Many of you have asked about the recent study Hutch study that links consumption of omega-3 fatty acids with prostate cancer. Here I share a really nice post from the Petri Dish blog by the Hutch that answers many questions:
And why should scientists care if the general public cares about science?
Last week I wrote about the importance of science community engagement in public education and the role of science journalism. The implicit assumption of the post is that it is important for the general public to be engaged in science. In case you don’t share this assumption, let me outline a few reasons why you should.
- Scientific developments affect us all, whether it’s the development of new cancer therapies, understanding what causes drug resistance in ‘super bug’ bacteria, or evaluating the safety of genetically modified foods (we all consume them).
- Having a better understanding of how seemingly small contributions in very specialized areas by a large number of scientists (which includes some disagreements), over time and across the world , collectively help fields move forward will help the public understand why science is slow.
- A general public that understands how discoveries in a fruit flies or yeast can help human health and innovation in general will hopefully generate more support for research. Public support for research may translate to an increase in funding.
- Beyond financial support, an informed general public can better judge science news without the sway of politics (think global warming).
As you can see, the benefits are many for both scientists and non-scientists alike!
Recently I had the privilege of meeting Joe Palca, a science correspondent for NPR and creater of Joe’s Big Idea. I had invited Joe to come speak to young scientists at our institution about science writing. In addition to picking Joe’s brain for career advice, this was an opportunity for us to learn more about science reporting. Most scientists will tell you they feel that main stream media science stories leave out important details and often misrepresent the impact of scientific findings.
Joe, who has a PhD in sleep psychology from UCSC, seemed like the perfect person to have this conversation with since he knows the worlds of science and journalism well. I expected him to echo some of our frustrations and maybe vent about limitations of reporting to a general public that has a limited science education or gripe about colleagues who don’t pay attention to detail. To my surprise, the conversation went in a very different direction. When asked if Joe feels like it’s his (and other science journalists’) responsibility to educate the public about science, he responded “no” and said that his responsibility was to report on science, which is different. He pointed out that most science reporting pieces usually have no more than one or two sentences actually describing the science—the story is often about the people doing the science, not the science itself. This was a surprising and interesting perspective to hear. Thinking more about this, Joe’s right. He’s a journalist, not an educator. His job is to report on the story. Why do we as scientist place the burden for educating the public on the shoulders of journalist?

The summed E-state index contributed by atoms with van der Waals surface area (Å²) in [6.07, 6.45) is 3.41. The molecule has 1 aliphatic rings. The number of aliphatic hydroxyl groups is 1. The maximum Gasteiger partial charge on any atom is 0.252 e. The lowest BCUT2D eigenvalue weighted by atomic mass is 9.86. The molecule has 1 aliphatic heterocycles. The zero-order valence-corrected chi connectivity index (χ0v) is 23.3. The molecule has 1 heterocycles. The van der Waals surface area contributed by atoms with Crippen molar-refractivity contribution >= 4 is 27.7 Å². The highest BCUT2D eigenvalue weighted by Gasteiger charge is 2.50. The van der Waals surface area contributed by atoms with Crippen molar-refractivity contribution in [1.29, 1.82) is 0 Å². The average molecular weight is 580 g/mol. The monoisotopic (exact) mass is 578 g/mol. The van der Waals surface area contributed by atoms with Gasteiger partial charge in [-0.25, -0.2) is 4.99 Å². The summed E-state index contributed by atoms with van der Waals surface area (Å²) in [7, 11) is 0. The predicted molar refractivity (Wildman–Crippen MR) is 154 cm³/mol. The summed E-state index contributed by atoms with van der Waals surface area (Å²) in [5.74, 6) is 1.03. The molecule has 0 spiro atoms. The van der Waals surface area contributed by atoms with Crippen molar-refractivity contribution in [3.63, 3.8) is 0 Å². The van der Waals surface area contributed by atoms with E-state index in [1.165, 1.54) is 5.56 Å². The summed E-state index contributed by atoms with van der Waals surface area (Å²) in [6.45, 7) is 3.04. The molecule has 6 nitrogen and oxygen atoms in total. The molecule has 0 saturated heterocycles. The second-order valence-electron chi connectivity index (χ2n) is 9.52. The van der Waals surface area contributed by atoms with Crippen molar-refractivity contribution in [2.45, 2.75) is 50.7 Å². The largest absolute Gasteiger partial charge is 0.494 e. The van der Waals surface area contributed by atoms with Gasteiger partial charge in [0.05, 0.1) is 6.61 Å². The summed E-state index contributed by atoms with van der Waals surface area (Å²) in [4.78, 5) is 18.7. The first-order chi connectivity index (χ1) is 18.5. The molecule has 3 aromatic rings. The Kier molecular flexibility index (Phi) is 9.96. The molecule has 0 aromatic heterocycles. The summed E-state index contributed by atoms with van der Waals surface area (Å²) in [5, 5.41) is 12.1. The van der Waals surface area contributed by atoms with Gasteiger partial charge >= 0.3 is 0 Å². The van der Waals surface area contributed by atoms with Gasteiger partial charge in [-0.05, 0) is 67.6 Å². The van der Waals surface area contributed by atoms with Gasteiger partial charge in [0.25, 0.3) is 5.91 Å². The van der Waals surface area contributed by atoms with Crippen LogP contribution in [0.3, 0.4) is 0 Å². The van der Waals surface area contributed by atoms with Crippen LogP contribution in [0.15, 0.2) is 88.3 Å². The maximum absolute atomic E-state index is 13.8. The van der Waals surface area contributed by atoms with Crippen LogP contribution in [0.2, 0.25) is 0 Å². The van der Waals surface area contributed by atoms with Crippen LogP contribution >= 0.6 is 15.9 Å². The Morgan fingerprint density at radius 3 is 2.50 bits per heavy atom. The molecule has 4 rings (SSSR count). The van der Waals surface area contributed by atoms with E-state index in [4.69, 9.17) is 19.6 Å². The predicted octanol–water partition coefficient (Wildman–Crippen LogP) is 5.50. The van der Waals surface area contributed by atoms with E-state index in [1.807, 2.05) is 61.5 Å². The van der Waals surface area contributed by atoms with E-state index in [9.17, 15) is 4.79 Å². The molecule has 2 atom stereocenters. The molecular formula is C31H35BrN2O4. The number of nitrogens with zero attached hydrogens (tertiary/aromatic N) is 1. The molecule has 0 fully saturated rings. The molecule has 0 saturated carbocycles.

If it isn’t Joe’s job to educate the public, whose job is it? Regional and national science education centers like the Pacific Science Center in Seattle do a great job of educating some of the public. But can we, as scientists in the trenches, do more? I think we can. And we should. Most science in this country is funded by the government which means tax payer money. We routinely give progress reports in the form of scientific publications to the scientific community, but isn’t it our job to give a progress report to the taxpayer as well? Having said that, I do concede this is a really difficult task. Most of us are great at presenting our most recent findings in auditoriums full of experts but when it comes to explaining what we do to grandma, we can find ourselves at a loss for words!
Science makes it into the news if there’s a huge discovery in a particular field. But, there’s a lot of cool science going on all the time! I know because my friends are work on it—human evolution, anti-freeze proteins, genetic engineering, just to name a few. Now, let’s see if we can find a way to tell you about it. Stay tuned!
Photo: By Philamer Calses, University of Washington PhD Candidate
I recently posted that cancer is an increasing global health threat in developing countries. Additionally, there exist major disparities in survival and treatment between developed and developing countries. One of the reasons for these disparities is lack of access to equally well-trained healthcare professionals. A solution posed by Princess Dina Mired of Jordan is creating professional and academic environments in developing countries that entices folks earning PhD’s and MD’s abroad to come back and work at home–essentially reversing the ‘brain drain.’
Here is an interesting article from The Chronicle of Higher Education discussing steps India is taking to prevent this ‘brain drain.’ Note that the article is not focused just on healthcare professions.